There are many options to help minimize lodging costs, such as working as an au pair (living with a family and caring for their young children), or working on an organic farm. In both situations food and rent are provided. As an au pair, one gets paid a salary and oftentimes benefits from luxurious family vacations to warm, sunny destinations. Several au pairs have had the benefit of living in their own private quarter of the house, while others have lived in old French castles. Many times, au pairs are given complete use of a car for carting the kids around, as well as for personal use. Organic farms aren’t quite as glamorous as castles but they provide a unique experience that also does the planet some good. Working on an organic farm is less of a job and more of a way life; in exchange for helping care for the farm, one is provided with fresh organic food, a place to sleep, and hands-on education about sustainable farming.

If au pairing and organic farms don’t peak an interest, there are many more options such as teaching English as a second language or becoming a crew member on a sailboat. Whether fresh from high school with little work experience, or an experienced teacher with a degree, one can find an ESL teaching job in countries all over the world. In many places in Asia, apartments and plane tickets are provided for English teachers who sign a one-year contract. Places such as France do not provide apartments or airfare, but they do provide the chance to live in a beautiful city and eat as much cheese as one can manage. If the high seas spark your interest more than teaching, then consider joining a crew and sailing around the world. There are crew positions available for all experience levels (even for those who have never set foot on a sailboat before).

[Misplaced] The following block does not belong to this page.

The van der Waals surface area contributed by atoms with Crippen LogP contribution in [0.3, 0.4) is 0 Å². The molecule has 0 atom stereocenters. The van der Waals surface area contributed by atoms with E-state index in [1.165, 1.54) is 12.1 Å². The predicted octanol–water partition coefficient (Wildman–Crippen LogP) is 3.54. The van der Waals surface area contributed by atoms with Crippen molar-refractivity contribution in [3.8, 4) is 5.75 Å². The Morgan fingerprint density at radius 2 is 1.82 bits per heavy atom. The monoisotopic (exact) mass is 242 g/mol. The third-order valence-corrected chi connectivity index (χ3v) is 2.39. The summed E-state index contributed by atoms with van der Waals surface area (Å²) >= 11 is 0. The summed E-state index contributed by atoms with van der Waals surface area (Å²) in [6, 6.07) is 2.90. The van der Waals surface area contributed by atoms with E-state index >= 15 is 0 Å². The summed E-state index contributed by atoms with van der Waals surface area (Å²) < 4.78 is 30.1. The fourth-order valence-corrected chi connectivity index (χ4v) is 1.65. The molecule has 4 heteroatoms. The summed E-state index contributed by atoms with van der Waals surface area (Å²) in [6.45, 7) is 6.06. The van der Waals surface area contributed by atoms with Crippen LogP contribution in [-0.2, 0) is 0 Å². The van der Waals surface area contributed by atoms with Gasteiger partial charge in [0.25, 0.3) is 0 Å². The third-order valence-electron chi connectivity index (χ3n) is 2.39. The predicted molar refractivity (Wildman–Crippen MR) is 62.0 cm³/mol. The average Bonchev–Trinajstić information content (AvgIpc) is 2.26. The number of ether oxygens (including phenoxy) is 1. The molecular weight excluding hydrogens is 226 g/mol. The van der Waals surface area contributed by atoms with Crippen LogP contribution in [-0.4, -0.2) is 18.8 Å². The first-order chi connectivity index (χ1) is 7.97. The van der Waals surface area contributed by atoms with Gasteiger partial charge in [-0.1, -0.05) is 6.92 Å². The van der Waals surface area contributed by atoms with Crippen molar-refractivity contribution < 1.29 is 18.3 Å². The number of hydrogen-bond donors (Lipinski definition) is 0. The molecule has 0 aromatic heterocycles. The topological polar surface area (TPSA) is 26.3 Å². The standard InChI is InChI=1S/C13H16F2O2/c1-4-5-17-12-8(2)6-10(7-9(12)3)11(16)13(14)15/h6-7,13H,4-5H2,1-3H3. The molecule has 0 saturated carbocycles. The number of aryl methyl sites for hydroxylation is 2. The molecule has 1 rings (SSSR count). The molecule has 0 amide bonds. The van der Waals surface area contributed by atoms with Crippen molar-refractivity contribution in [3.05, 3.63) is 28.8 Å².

Any job that provides the opportunity to travel, gain work experience, and enjoy life somewhere new is a good way to be productive without entering a full-time job. There are hundreds of websites to help connect employers to potential employees, as well as websites to simply spark an interest in a certain field. The important thing is to start seeking.